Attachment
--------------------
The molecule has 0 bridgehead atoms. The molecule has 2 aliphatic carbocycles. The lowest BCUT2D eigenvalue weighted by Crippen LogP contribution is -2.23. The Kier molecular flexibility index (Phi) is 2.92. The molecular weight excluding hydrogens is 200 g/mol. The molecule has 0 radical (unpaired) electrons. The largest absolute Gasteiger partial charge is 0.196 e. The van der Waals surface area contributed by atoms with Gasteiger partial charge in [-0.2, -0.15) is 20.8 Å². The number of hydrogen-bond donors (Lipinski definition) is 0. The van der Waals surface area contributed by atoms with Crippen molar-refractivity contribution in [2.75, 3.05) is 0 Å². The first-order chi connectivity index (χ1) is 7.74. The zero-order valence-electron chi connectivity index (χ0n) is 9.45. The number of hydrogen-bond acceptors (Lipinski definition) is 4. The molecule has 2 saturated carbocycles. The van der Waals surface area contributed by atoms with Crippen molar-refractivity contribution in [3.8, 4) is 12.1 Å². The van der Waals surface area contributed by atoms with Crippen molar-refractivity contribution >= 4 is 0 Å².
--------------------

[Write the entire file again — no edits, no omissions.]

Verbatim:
The molecule has 0 bridgehead atoms. The molecule has 2 aliphatic carbocycles. The lowest BCUT2D eigenvalue weighted by Crippen LogP contribution is -2.23. The Kier molecular flexibility index (Phi) is 2.92. The molecular weight excluding hydrogens is 200 g/mol. The molecule has 0 radical (unpaired) electrons. The largest absolute Gasteiger partial charge is 0.196 e. The van der Waals surface area contributed by atoms with Gasteiger partial charge in [-0.2, -0.15) is 20.8 Å². The number of hydrogen-bond donors (Lipinski definition) is 0. The van der Waals surface area contributed by atoms with Crippen molar-refractivity contribution in [2.75, 3.05) is 0 Å². The first-order chi connectivity index (χ1) is 7.74. The zero-order valence-electron chi connectivity index (χ0n) is 9.45. The number of hydrogen-bond acceptors (Lipinski definition) is 4. The molecule has 2 saturated carbocycles. The van der Waals surface area contributed by atoms with Crippen molar-refractivity contribution in [3.8, 4) is 12.1 Å². The van der Waals surface area contributed by atoms with Crippen molar-refractivity contribution >= 4 is 0 Å².